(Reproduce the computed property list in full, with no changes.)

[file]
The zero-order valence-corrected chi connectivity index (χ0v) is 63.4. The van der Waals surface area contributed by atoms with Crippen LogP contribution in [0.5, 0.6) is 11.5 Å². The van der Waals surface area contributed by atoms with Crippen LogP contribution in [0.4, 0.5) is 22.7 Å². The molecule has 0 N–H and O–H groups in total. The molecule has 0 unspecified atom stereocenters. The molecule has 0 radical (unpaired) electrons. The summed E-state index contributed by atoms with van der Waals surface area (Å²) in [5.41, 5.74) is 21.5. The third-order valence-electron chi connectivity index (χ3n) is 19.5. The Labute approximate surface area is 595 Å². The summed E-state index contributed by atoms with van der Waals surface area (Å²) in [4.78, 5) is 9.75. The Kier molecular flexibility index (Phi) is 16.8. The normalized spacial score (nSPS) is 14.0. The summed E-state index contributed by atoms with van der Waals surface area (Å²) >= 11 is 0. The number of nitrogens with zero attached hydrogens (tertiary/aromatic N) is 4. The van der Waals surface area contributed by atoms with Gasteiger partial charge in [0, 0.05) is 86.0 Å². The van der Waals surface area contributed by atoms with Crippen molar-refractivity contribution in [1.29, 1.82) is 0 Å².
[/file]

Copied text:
The zero-order valence-corrected chi connectivity index (χ0v) is 63.4. The van der Waals surface area contributed by atoms with Crippen LogP contribution in [0.5, 0.6) is 11.5 Å². The van der Waals surface area contributed by atoms with Crippen LogP contribution in [0.4, 0.5) is 22.7 Å². The molecule has 0 N–H and O–H groups in total. The molecule has 0 unspecified atom stereocenters. The molecule has 0 radical (unpaired) electrons. The summed E-state index contributed by atoms with van der Waals surface area (Å²) in [5.41, 5.74) is 21.5. The third-order valence-electron chi connectivity index (χ3n) is 19.5. The Labute approximate surface area is 595 Å². The summed E-state index contributed by atoms with van der Waals surface area (Å²) in [4.78, 5) is 9.75. The Kier molecular flexibility index (Phi) is 16.8. The normalized spacial score (nSPS) is 14.0. The summed E-state index contributed by atoms with van der Waals surface area (Å²) >= 11 is 0. The number of nitrogens with zero attached hydrogens (tertiary/aromatic N) is 4. The van der Waals surface area contributed by atoms with Gasteiger partial charge in [0, 0.05) is 86.0 Å². The van der Waals surface area contributed by atoms with Crippen molar-refractivity contribution in [1.29, 1.82) is 0 Å².